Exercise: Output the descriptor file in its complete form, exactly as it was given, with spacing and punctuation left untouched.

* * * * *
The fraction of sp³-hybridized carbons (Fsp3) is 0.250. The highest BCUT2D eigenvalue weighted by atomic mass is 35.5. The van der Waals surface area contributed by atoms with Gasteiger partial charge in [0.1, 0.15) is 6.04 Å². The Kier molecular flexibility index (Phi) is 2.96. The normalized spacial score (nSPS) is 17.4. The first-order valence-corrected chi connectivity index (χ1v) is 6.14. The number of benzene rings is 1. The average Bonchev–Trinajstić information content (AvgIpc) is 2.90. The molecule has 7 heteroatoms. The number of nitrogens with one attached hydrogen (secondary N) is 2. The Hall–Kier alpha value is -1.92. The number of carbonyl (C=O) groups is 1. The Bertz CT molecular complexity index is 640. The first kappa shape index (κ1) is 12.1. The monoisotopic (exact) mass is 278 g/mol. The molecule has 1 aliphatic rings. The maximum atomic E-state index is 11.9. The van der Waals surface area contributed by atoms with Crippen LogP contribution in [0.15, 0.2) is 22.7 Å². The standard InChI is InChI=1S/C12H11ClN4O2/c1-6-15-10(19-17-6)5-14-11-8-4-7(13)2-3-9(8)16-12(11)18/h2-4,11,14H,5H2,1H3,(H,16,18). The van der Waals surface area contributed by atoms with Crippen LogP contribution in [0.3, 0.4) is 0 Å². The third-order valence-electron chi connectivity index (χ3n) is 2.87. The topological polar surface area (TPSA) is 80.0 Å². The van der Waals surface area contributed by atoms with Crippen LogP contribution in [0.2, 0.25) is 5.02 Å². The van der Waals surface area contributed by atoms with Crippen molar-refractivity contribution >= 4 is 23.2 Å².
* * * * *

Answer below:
The fraction of sp³-hybridized carbons (Fsp3) is 0.250. The highest BCUT2D eigenvalue weighted by atomic mass is 35.5. The van der Waals surface area contributed by atoms with Gasteiger partial charge in [0.1, 0.15) is 6.04 Å². The Kier molecular flexibility index (Phi) is 2.96. The normalized spacial score (nSPS) is 17.4. The first-order valence-corrected chi connectivity index (χ1v) is 6.14. The number of benzene rings is 1. The average Bonchev–Trinajstić information content (AvgIpc) is 2.90. The molecule has 7 heteroatoms. The number of nitrogens with one attached hydrogen (secondary N) is 2. The Hall–Kier alpha value is -1.92. The number of carbonyl (C=O) groups is 1. The Bertz CT molecular complexity index is 640. The first kappa shape index (κ1) is 12.1. The monoisotopic (exact) mass is 278 g/mol. The molecule has 1 aliphatic rings. The maximum atomic E-state index is 11.9. The van der Waals surface area contributed by atoms with Crippen LogP contribution in [0.15, 0.2) is 22.7 Å². The standard InChI is InChI=1S/C12H11ClN4O2/c1-6-15-10(19-17-6)5-14-11-8-4-7(13)2-3-9(8)16-12(11)18/h2-4,11,14H,5H2,1H3,(H,16,18). The van der Waals surface area contributed by atoms with Crippen LogP contribution in [0.3, 0.4) is 0 Å². The third-order valence-electron chi connectivity index (χ3n) is 2.87. The topological polar surface area (TPSA) is 80.0 Å². The van der Waals surface area contributed by atoms with Crippen LogP contribution in [0.2, 0.25) is 5.02 Å². The van der Waals surface area contributed by atoms with Crippen molar-refractivity contribution >= 4 is 23.2 Å².